“Pray for Peace”—Ukrainian Priest Emphasizes Hope in Dark Days |

AUBURN — The Reverend Vasile Colopelnic has a sobering assignment this weekend: preaching a message of hope to his parishioners at Saints Peter and Paul Ukrainian Catholic Church in this Cayuga County town.

The invasion of his homeland by Russian forces on February 24 and the ensuing war – with its devastating toll of physical destruction and civilian and military casualties – are of concern to all citizens of the world, not just those with ties with Ukraine. Colopelnic describes the war as “an extremely difficult and challenging situation for all mankind and for all freedom-loving peoples in the world”.

But, despite the heavy weight of reality, Colopelnic says he need look no further than the Gospels for his Easter Sunday message of hope.

“Christianity is about hope and love,” he said Thursday. “We believe good will prevail.”

This sense of hope is embodied in the story of the resurrection of Jesus Christ. Colopelnic noted how the apostles lost their hope after Jesus’ arrest and crucifixion, but were brought back to hope by the resurrected Jesus.

What also gives Colopelnic hope these days is the rallying of the world to support Ukraine – locally and globally.

“It’s a good sign that the world is united around Ukraine,” he said, noting that his people are fighting for rights that transcend their borders, such as freedom of expression, worship and the respect of all.

The priest, who has pastored the church in Auburn since 2012, said he was deeply touched, grateful and impressed by the generosity of his neighbors and the American population as a whole. He said people wrote him notes of encouragement, saying they were praying for the Ukrainian people. They also offer monetary donations and direct help, and he said the mayor of Auburn has been in contact to prepare the city for the possible arrival of refugees. (Ss. Peter and Paul was founded in 1901 and was a center for different waves of Ukrainians who first came to Auburn in the late 1800s, then again after World War II and in 1991 after the fall of communism, said Colopelnic).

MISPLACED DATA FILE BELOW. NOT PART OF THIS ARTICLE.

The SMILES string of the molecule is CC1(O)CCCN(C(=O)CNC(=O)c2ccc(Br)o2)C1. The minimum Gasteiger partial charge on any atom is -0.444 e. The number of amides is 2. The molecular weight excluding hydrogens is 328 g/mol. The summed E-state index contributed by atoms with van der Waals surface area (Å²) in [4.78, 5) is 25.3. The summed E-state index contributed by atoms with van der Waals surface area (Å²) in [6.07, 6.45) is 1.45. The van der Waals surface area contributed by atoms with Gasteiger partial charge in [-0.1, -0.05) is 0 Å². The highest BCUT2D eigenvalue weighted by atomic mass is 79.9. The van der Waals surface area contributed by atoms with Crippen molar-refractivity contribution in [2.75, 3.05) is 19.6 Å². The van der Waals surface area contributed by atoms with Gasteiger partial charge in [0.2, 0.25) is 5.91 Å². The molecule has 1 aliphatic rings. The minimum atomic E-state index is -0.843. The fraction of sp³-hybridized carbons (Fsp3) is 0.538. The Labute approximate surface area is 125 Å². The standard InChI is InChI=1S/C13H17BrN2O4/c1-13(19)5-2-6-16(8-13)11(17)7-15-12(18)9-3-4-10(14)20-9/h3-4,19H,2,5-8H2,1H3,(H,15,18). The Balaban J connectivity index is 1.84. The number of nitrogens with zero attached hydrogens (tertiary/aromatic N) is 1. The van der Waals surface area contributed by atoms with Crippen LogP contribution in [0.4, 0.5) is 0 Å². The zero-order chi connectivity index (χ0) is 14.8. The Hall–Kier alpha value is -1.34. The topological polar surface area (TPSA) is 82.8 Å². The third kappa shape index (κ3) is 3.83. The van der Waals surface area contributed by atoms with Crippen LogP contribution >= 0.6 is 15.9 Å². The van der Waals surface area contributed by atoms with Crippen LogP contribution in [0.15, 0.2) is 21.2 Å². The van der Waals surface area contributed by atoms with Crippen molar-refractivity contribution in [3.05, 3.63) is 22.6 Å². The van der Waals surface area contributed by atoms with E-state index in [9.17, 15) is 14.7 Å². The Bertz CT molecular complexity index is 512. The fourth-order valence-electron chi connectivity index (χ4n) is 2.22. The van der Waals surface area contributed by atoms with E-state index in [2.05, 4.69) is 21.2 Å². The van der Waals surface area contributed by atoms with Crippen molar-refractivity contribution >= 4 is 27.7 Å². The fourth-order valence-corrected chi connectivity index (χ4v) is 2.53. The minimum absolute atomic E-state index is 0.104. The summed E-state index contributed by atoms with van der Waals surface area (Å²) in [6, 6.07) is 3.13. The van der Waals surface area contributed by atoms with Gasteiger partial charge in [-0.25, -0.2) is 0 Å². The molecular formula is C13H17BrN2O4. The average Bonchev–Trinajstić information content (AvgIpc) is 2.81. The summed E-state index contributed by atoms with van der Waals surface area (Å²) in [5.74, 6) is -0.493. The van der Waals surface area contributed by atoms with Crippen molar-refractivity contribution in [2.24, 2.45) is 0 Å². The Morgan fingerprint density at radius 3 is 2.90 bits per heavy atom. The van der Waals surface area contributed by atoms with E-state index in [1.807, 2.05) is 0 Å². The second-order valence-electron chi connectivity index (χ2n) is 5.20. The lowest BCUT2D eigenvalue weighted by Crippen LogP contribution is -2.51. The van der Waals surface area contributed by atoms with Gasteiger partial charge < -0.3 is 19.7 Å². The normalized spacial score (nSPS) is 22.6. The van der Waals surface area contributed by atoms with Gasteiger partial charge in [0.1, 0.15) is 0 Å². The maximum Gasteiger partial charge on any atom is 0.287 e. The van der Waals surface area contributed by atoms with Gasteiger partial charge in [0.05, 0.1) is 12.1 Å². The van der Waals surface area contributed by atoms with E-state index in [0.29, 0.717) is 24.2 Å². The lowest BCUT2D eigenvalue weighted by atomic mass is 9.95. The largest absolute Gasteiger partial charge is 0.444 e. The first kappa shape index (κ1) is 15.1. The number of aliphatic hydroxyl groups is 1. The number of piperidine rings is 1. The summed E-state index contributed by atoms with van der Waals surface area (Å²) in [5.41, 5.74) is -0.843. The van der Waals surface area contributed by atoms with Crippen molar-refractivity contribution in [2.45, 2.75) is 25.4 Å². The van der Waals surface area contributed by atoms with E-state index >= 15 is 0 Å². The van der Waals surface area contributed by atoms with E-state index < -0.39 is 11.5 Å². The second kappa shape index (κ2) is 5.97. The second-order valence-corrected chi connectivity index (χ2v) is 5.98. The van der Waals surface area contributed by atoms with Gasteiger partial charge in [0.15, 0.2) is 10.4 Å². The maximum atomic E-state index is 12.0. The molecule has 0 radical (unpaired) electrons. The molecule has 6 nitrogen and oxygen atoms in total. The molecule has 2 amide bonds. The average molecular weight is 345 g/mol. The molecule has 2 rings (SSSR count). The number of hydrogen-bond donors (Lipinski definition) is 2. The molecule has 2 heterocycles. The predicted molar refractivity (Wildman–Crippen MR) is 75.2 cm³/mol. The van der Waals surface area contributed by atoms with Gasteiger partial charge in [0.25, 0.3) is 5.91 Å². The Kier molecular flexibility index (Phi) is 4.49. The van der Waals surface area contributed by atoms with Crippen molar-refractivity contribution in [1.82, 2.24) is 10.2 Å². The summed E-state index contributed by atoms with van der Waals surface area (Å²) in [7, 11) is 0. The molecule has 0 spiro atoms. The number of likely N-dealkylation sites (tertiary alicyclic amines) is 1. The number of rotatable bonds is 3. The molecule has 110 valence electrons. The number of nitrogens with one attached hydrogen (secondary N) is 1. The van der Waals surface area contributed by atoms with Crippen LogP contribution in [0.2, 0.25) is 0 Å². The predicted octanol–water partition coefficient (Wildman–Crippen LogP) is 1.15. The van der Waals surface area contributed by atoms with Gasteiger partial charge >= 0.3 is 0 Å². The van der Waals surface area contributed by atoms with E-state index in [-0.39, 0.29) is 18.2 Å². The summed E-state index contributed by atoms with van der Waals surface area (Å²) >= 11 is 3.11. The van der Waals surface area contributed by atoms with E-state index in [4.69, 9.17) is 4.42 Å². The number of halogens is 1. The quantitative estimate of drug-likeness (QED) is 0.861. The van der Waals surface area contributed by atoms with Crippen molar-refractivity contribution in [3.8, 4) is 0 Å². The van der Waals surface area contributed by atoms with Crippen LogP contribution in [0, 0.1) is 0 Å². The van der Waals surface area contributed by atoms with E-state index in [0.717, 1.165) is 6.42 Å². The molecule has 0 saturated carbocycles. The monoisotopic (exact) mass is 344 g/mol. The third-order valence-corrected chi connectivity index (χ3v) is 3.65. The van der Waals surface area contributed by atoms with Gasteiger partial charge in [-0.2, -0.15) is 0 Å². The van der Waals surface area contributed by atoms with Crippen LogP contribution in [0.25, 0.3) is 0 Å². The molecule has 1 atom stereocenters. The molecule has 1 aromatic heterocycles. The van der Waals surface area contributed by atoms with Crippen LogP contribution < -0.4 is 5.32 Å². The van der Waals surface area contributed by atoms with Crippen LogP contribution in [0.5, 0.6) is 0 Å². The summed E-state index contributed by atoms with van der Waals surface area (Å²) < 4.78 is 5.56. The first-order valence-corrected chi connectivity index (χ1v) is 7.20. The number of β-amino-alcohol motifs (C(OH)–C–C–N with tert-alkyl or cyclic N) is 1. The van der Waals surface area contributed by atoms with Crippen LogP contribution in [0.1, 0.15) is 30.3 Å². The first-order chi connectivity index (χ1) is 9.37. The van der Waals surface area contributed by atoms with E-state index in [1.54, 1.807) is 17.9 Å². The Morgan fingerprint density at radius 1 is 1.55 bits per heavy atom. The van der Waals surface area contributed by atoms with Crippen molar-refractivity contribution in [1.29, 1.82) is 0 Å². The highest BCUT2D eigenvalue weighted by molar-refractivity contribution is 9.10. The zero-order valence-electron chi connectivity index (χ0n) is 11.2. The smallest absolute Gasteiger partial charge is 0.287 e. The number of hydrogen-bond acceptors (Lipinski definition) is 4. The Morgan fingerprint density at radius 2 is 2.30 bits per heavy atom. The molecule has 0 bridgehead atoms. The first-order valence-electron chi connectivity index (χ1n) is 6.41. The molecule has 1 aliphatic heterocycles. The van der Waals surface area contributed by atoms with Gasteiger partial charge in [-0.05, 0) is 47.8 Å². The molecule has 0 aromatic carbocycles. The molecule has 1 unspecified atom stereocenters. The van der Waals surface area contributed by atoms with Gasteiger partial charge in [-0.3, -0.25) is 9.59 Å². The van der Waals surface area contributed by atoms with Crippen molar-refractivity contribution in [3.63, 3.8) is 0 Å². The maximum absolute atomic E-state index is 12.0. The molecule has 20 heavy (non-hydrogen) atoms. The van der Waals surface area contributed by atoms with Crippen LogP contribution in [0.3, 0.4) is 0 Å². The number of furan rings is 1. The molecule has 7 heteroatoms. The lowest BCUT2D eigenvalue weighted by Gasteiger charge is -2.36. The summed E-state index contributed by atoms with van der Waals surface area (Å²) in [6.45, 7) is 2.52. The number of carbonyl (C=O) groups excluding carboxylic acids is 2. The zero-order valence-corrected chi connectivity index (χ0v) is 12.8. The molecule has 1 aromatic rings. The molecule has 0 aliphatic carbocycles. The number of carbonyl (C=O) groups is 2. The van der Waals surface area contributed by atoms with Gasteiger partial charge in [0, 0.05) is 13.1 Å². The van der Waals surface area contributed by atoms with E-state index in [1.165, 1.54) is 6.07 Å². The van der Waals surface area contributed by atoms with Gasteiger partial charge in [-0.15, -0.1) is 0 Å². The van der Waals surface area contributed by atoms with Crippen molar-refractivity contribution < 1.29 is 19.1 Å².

Colopelnic was born in a Romanian village 400 meters from the Ukrainian border. Due to the shifting of borders after World War II, this village of around 3,500 ethnic Ukrainians is in Romania.

He began studying for the priesthood in 1990 in Lviv, a city in western Ukraine that has become a main destination for tens of thousands of refugees fleeing the center and east of the country, where fighting has been fierce.

Although Colopelnic continued his studies in Rome for seven years and then emigrated to the United States to begin serving in churches in Northeastern and Upstate New York, he returned home each year with his wife and two children (now both Syracuse University students) before Covid-19. And, he has many connections with priest brothers still in Ukraine.

Thanks to these links, Colopelnic was able to send the donations his church receives to the places in Ukraine where they are most needed. He said many churches essentially act as field hospitals and aid centers, feeding and clothing people and tending to their wounds.

“I’m mostly trying to meet these very urgent needs that are there,” he said.

In terms of needs here, Colopelnic focuses on letting people know the church is there, open and a place of comfort. Ss. Peter and Paul held 6 p.m. prayer services on Tuesdays and Thursdays for peace in Ukraine, and the services were well attended — not only by parishioners, Colopelnic said, but by others of different faiths. and communities, including two men from Geneva.

“It’s heartwarming to see (people) come and pray for peace,” he said. “You see how our common humanity brings us together in times of need.”

For Colopelnic, the most difficult thing to accept so far is the brutality caused by the departure of Russian troops.

“We saw what happened in all those towns and villages when the Russians left,” he said. “You see what kind of tragedies happened there.”

But Jesus’ instruction to “love your enemy” appears as a guiding principle.

“We need to love because we believe goodness is greater than evil,” said Colopelnic, who sees the goodness in everyone in Cayuga County and beyond who “suffers with us together.”

“It’s so important to live with hope,” he added. “It’s so important that we are together.”

Comments are closed.